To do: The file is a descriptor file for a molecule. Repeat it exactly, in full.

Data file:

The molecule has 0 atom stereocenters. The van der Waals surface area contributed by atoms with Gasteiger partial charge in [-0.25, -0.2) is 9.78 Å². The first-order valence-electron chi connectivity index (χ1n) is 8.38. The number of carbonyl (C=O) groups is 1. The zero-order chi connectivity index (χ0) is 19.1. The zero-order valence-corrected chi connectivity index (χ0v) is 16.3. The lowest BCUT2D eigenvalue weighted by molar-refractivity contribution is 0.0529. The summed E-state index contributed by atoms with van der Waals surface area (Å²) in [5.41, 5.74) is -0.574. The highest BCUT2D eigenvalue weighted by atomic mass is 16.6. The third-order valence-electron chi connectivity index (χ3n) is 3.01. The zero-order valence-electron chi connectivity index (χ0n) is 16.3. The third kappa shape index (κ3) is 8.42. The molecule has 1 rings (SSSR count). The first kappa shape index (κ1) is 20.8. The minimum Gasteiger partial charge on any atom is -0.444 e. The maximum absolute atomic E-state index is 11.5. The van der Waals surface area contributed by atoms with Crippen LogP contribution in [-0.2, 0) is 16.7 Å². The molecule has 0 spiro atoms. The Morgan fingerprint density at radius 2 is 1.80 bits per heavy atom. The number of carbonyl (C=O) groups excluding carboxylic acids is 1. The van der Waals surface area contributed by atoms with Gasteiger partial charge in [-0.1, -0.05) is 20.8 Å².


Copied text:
The molecule has 0 atom stereocenters. The van der Waals surface area contributed by atoms with Gasteiger partial charge in [-0.25, -0.2) is 9.78 Å². The first-order valence-electron chi connectivity index (χ1n) is 8.38. The number of carbonyl (C=O) groups is 1. The zero-order chi connectivity index (χ0) is 19.1. The zero-order valence-corrected chi connectivity index (χ0v) is 16.3. The lowest BCUT2D eigenvalue weighted by molar-refractivity contribution is 0.0529. The summed E-state index contributed by atoms with van der Waals surface area (Å²) in [5.41, 5.74) is -0.574. The highest BCUT2D eigenvalue weighted by atomic mass is 16.6. The third-order valence-electron chi connectivity index (χ3n) is 3.01. The zero-order valence-electron chi connectivity index (χ0n) is 16.3. The third kappa shape index (κ3) is 8.42. The molecule has 1 rings (SSSR count). The first kappa shape index (κ1) is 20.8. The minimum Gasteiger partial charge on any atom is -0.444 e. The maximum absolute atomic E-state index is 11.5. The van der Waals surface area contributed by atoms with Crippen LogP contribution in [-0.2, 0) is 16.7 Å². The molecule has 0 spiro atoms. The Morgan fingerprint density at radius 2 is 1.80 bits per heavy atom. The number of carbonyl (C=O) groups excluding carboxylic acids is 1. The van der Waals surface area contributed by atoms with Gasteiger partial charge in [-0.1, -0.05) is 20.8 Å².